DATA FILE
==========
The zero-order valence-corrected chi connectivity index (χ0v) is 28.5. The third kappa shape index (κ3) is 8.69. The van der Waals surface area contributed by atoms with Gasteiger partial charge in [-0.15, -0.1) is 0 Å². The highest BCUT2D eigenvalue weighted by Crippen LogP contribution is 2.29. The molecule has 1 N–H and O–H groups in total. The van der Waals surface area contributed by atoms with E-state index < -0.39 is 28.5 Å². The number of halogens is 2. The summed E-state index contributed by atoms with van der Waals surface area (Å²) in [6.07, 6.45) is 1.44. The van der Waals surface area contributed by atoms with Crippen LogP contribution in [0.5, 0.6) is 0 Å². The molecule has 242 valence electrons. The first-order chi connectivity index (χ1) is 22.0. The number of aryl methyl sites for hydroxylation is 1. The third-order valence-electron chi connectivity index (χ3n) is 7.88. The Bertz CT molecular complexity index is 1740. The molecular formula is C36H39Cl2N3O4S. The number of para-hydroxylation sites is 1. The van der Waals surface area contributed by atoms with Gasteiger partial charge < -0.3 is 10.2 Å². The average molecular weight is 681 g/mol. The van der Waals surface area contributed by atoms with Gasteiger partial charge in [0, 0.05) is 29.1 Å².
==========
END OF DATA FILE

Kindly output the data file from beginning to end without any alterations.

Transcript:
The zero-order valence-corrected chi connectivity index (χ0v) is 28.5. The third kappa shape index (κ3) is 8.69. The van der Waals surface area contributed by atoms with Gasteiger partial charge in [-0.15, -0.1) is 0 Å². The highest BCUT2D eigenvalue weighted by Crippen LogP contribution is 2.29. The molecule has 1 N–H and O–H groups in total. The van der Waals surface area contributed by atoms with E-state index < -0.39 is 28.5 Å². The number of halogens is 2. The summed E-state index contributed by atoms with van der Waals surface area (Å²) in [6.07, 6.45) is 1.44. The van der Waals surface area contributed by atoms with Crippen LogP contribution in [0.5, 0.6) is 0 Å². The molecule has 242 valence electrons. The first-order chi connectivity index (χ1) is 22.0. The number of aryl methyl sites for hydroxylation is 1. The third-order valence-electron chi connectivity index (χ3n) is 7.88. The Bertz CT molecular complexity index is 1740. The molecular formula is C36H39Cl2N3O4S. The number of para-hydroxylation sites is 1. The van der Waals surface area contributed by atoms with Gasteiger partial charge < -0.3 is 10.2 Å². The average molecular weight is 681 g/mol. The van der Waals surface area contributed by atoms with Gasteiger partial charge in [0, 0.05) is 29.1 Å².